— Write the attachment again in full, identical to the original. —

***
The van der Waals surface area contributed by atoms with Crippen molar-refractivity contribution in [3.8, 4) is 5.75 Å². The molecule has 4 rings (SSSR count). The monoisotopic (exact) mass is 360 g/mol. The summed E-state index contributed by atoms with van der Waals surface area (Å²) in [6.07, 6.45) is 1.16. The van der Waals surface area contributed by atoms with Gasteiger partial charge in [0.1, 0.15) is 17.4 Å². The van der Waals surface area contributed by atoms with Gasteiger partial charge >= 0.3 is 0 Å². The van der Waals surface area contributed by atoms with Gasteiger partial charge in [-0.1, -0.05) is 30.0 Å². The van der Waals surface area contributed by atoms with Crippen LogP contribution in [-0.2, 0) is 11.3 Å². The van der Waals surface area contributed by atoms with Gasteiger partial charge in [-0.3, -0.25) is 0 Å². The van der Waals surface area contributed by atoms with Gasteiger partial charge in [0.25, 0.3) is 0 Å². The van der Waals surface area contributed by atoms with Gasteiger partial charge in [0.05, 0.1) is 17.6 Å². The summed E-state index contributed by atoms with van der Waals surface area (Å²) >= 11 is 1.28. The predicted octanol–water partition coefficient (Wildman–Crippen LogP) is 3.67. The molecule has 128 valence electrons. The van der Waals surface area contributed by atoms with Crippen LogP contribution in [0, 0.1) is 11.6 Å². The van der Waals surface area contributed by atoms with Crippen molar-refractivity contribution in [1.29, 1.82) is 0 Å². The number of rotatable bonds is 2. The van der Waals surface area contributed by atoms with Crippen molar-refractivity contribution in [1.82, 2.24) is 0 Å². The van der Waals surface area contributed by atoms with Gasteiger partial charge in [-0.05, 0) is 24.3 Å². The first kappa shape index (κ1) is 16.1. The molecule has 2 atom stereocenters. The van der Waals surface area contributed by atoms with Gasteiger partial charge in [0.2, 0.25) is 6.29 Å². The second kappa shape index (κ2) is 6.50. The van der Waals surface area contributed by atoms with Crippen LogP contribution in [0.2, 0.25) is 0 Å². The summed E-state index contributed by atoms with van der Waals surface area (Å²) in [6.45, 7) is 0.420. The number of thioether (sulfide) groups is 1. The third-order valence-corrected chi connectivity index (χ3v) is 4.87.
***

The van der Waals surface area contributed by atoms with Crippen molar-refractivity contribution in [3.8, 4) is 5.75 Å². The molecule has 4 rings (SSSR count). The monoisotopic (exact) mass is 360 g/mol. The summed E-state index contributed by atoms with van der Waals surface area (Å²) in [6.07, 6.45) is 1.16. The van der Waals surface area contributed by atoms with Gasteiger partial charge in [0.1, 0.15) is 17.4 Å². The van der Waals surface area contributed by atoms with Gasteiger partial charge >= 0.3 is 0 Å². The van der Waals surface area contributed by atoms with Gasteiger partial charge in [-0.1, -0.05) is 30.0 Å². The van der Waals surface area contributed by atoms with Crippen LogP contribution in [-0.2, 0) is 11.3 Å². The van der Waals surface area contributed by atoms with Gasteiger partial charge in [-0.3, -0.25) is 0 Å². The van der Waals surface area contributed by atoms with Gasteiger partial charge in [0.25, 0.3) is 0 Å². The van der Waals surface area contributed by atoms with Gasteiger partial charge in [0.05, 0.1) is 17.6 Å². The summed E-state index contributed by atoms with van der Waals surface area (Å²) >= 11 is 1.28. The predicted octanol–water partition coefficient (Wildman–Crippen LogP) is 3.67. The molecule has 128 valence electrons. The van der Waals surface area contributed by atoms with Crippen LogP contribution in [0, 0.1) is 11.6 Å². The van der Waals surface area contributed by atoms with Crippen molar-refractivity contribution in [1.29, 1.82) is 0 Å². The number of rotatable bonds is 2. The van der Waals surface area contributed by atoms with Crippen molar-refractivity contribution in [1.82, 2.24) is 0 Å². The van der Waals surface area contributed by atoms with Gasteiger partial charge in [-0.05, 0) is 24.3 Å². The first kappa shape index (κ1) is 16.1. The molecule has 2 atom stereocenters. The van der Waals surface area contributed by atoms with Gasteiger partial charge in [0.2, 0.25) is 6.29 Å². The second kappa shape index (κ2) is 6.50. The van der Waals surface area contributed by atoms with Crippen LogP contribution in [0.2, 0.25) is 0 Å². The summed E-state index contributed by atoms with van der Waals surface area (Å²) in [6.45, 7) is 0.420. The number of thioether (sulfide) groups is 1. The third-order valence-corrected chi connectivity index (χ3v) is 4.87.